Philipp Pruesse, Head of Sales at Dimensionics Density, explained their automated density determination process, which employs the Archimedes method combined with modern automation technology. The samples to be measured are placed in a specially designed component carrier, transported through the system by an axis robot, and then precisely positioned onto scales. This automated handling eliminates human influence, ensuring consistent measurement accuracy. The scales are insulated from vibration, and climate sensors monitor ambient conditions such as temperature, air pressure, and water temperature, all of which are factored into the evaluation algorithm during density determination.

Additive construction presents opportunities to optimize production processes and fabricate unique concrete components and geometries that would be challenging with traditional formwork. In Beckum, North Rhine-Westphalia, a recent project showcased the use of 3D printing technology and sustainable building materials.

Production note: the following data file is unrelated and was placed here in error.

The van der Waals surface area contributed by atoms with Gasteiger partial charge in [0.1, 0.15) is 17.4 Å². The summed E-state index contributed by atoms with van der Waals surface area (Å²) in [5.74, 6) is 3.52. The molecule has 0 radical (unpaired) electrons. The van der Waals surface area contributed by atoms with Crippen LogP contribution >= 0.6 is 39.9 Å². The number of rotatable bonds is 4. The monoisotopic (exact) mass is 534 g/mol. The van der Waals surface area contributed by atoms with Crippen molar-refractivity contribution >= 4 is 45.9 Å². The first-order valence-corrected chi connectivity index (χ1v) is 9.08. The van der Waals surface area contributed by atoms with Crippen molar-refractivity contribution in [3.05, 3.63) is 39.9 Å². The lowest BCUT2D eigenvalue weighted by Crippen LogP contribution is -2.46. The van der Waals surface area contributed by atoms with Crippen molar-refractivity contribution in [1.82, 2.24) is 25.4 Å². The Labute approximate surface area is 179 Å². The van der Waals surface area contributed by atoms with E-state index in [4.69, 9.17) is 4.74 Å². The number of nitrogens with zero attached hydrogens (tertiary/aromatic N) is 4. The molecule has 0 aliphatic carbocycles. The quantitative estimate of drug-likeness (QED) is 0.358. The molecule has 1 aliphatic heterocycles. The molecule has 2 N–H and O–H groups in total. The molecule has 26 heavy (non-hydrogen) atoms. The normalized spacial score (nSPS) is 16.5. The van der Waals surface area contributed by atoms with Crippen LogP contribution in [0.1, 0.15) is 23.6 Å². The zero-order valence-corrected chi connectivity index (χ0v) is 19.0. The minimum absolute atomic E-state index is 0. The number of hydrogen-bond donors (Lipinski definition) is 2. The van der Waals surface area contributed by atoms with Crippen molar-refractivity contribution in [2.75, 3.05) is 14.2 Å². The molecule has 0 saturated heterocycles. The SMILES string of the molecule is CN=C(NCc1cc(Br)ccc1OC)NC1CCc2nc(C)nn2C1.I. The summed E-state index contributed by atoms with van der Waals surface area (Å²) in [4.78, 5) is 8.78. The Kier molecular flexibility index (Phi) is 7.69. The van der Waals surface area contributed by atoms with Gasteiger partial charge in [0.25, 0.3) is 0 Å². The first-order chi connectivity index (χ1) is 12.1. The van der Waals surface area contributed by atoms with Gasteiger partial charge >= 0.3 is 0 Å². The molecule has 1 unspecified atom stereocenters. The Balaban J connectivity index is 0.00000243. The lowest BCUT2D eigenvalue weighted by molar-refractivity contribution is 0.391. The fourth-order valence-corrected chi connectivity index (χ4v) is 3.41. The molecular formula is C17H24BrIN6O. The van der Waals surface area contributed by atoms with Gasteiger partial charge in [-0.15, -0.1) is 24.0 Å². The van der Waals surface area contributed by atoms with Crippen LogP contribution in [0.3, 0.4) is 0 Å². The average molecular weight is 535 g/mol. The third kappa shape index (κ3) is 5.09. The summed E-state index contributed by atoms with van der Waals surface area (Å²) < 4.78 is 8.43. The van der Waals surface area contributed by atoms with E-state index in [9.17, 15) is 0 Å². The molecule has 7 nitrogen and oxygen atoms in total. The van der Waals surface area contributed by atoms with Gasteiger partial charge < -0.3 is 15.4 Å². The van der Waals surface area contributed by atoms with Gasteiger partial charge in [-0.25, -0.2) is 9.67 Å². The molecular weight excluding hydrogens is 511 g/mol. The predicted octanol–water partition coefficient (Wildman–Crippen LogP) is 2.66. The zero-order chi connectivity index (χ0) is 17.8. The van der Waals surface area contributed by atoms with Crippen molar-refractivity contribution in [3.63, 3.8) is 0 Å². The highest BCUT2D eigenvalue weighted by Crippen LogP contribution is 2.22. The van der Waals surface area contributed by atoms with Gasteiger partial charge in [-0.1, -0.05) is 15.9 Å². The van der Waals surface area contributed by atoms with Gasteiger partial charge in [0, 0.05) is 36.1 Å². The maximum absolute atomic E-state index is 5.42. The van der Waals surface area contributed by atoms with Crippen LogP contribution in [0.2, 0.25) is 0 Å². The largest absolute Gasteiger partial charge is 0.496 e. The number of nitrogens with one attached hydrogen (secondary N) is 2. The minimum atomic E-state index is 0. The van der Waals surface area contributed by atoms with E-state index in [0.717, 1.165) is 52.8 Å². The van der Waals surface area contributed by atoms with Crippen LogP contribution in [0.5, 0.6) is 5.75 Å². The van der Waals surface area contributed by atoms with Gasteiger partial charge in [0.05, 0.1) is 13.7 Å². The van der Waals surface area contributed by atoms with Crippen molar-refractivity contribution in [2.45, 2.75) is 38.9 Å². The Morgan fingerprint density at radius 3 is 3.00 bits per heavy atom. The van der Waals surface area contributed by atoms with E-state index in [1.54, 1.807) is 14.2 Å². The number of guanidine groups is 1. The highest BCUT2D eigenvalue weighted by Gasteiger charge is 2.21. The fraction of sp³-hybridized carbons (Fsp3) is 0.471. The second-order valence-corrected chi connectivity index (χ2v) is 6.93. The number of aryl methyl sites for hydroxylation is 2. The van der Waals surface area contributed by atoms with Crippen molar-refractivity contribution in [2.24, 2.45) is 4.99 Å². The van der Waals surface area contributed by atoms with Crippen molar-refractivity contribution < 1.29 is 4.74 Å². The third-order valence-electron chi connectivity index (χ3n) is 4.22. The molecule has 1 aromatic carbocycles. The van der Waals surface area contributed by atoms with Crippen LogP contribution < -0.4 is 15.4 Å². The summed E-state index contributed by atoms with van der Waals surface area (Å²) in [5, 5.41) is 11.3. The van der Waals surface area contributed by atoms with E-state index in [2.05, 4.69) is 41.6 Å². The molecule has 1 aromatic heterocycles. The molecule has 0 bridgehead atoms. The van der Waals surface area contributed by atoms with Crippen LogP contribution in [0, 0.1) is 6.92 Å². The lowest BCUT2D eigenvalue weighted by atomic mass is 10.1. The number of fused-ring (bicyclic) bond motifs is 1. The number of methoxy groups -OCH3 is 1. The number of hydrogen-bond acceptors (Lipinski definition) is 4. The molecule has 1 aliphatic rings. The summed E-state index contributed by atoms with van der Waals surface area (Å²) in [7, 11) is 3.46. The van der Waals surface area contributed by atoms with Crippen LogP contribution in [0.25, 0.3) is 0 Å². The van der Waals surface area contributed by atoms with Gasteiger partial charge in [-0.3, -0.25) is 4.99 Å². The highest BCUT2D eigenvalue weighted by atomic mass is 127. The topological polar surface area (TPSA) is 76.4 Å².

Collaboration between planning office MENSE KORTE, 3D printed prefabricated parts specialist Röser GmbH, and construction chemical product manufacturer MC-Bauchemie resulted in the successful completion of a modular building. The structure features an elliptical façade and a unique design made possible through 3D printing.

To reduce CO₂ emissions, the team conducted extensive material tests and utilized MENSE KORTE’s special 3D dry mortar, MC-PowerPrint GeCO₂. This mortar incorporates blast furnace slag and fly ash as a binding agent instead of cement. Alternative binders made from industrial by-products can significantly reduce CO₂ emissions, with potential savings of around 70% compared to cement.